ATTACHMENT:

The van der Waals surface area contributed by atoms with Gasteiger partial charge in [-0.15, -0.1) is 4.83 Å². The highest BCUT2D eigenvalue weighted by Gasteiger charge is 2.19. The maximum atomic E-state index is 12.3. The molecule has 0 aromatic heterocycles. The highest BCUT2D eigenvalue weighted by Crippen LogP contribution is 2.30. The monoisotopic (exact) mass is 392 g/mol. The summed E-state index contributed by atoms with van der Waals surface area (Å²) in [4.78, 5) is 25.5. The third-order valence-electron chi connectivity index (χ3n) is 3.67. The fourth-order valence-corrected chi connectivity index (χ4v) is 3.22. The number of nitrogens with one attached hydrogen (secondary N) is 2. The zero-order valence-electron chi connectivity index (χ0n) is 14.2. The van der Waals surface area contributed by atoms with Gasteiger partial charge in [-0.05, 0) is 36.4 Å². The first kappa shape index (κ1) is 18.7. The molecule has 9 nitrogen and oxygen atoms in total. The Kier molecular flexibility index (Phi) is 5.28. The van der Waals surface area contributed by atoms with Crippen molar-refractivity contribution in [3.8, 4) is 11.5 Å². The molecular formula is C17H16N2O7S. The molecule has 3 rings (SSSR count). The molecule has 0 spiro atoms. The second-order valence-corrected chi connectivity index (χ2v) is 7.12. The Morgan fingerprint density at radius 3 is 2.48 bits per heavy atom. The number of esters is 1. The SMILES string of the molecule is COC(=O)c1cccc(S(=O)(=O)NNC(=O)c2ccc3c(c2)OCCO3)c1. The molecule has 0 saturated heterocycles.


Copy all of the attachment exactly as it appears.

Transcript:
The van der Waals surface area contributed by atoms with Gasteiger partial charge in [-0.15, -0.1) is 4.83 Å². The highest BCUT2D eigenvalue weighted by Gasteiger charge is 2.19. The maximum atomic E-state index is 12.3. The molecule has 0 aromatic heterocycles. The highest BCUT2D eigenvalue weighted by Crippen LogP contribution is 2.30. The monoisotopic (exact) mass is 392 g/mol. The summed E-state index contributed by atoms with van der Waals surface area (Å²) in [4.78, 5) is 25.5. The third-order valence-electron chi connectivity index (χ3n) is 3.67. The fourth-order valence-corrected chi connectivity index (χ4v) is 3.22. The number of nitrogens with one attached hydrogen (secondary N) is 2. The zero-order valence-electron chi connectivity index (χ0n) is 14.2. The van der Waals surface area contributed by atoms with Gasteiger partial charge in [-0.05, 0) is 36.4 Å². The first kappa shape index (κ1) is 18.7. The molecule has 9 nitrogen and oxygen atoms in total. The Kier molecular flexibility index (Phi) is 5.28. The van der Waals surface area contributed by atoms with Crippen molar-refractivity contribution in [3.8, 4) is 11.5 Å². The molecular formula is C17H16N2O7S. The molecule has 3 rings (SSSR count). The molecule has 0 spiro atoms. The second-order valence-corrected chi connectivity index (χ2v) is 7.12. The Morgan fingerprint density at radius 3 is 2.48 bits per heavy atom. The number of esters is 1. The SMILES string of the molecule is COC(=O)c1cccc(S(=O)(=O)NNC(=O)c2ccc3c(c2)OCCO3)c1. The molecule has 0 saturated heterocycles.